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LA Zoo Can Keep Elephant Exhibit, Has To Treat Billy Better

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It's a sad life for the elephants of the LA Zoo, according to a ruling by Superior Court Judge John L. Segal, but one, it seems, that will continue. According to the Daily News, Segal yesterday released a ruling on a 2007 lawsuit brought by real estate agent Aaron Leider and late actor Robert Culp that alleged animal abuse. However, the judge stopped short of closing down the controversial Elephants of Asia exhibit, even while describing a "particularly poor" standard of living for the zoo's three elephant inhabitants: Billy, Tina, and Jewel. The elephants live in a recently completed 3.8-acre, $42 million exhibit that finished construction despite the lawsuit. The lawsuit could have led to a shutdown, but Monday's ruling instead forces the zoo to exercise the animals more, till their soil, and not use bullhooks or electric prods.

The judge's ruling also describes the case for the funding and construction of the exhibit as dishonest at best: "Contrary to what the zoo's representatives may have told the Los Angeles City Council in order to get construction of the $42 million exhibit approved and funded, the elephants are not healthy, happy, and thriving," writes Segal. Moreover, "the Elephants of Asia exhibit at the Los Angeles Zoo is not a happy place for elephants, nor is it for members of the public who go to the zoo and recognize that the elephants are neither thriving, happy, nor content. Captivity is a terrible existence for any intelligent, self-aware species, which the undisputed evidence shows elephants are...To believe otherwise, as some high-ranking zoo employees appear to believe, is delusional. And the quality of life that Billy, Tina, and Jewel endure in their captivity is particularly poor."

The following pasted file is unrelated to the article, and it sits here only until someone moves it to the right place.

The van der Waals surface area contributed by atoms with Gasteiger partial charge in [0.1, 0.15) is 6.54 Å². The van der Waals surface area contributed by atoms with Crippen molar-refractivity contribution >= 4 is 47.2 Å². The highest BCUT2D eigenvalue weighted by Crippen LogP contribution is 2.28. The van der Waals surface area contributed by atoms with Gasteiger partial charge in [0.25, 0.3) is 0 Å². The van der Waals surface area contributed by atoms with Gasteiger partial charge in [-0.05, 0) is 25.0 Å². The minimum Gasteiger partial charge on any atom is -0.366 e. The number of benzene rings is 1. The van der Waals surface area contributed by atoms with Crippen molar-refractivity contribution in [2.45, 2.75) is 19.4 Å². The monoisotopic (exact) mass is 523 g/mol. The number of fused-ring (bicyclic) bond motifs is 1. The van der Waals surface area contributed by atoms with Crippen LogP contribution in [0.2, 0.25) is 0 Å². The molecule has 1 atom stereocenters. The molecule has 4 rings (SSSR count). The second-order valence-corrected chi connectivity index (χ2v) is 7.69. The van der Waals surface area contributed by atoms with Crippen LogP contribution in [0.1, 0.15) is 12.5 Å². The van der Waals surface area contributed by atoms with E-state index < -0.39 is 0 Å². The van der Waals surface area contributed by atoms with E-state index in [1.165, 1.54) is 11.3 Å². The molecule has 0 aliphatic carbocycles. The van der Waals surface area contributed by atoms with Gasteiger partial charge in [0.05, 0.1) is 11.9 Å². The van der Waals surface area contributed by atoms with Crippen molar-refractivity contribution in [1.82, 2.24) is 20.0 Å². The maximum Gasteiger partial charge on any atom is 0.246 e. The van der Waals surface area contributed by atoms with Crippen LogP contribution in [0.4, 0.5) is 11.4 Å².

In Defense of Animals, the organization spearheading the political pressure to close the exhibit, seems intent on continuing that crusade, announcing in a statement following the ruling: "Today's decision sends the clear message that the L.A. Zoo's $42 million exhibit has not improved the elephant's health or well-being as promised," and, "It's time to shut down the exhibit at the L.A. Zoo."
· Judge orders keepers at L.A. Zoo to exercise elephants, till soil; prohibits bullhooks, electric prods [Daily News]
· Amid Lawsuit, LA Zoo Elephant Habitat Goes Forward [Curbed LA]

Los Angeles Zoo

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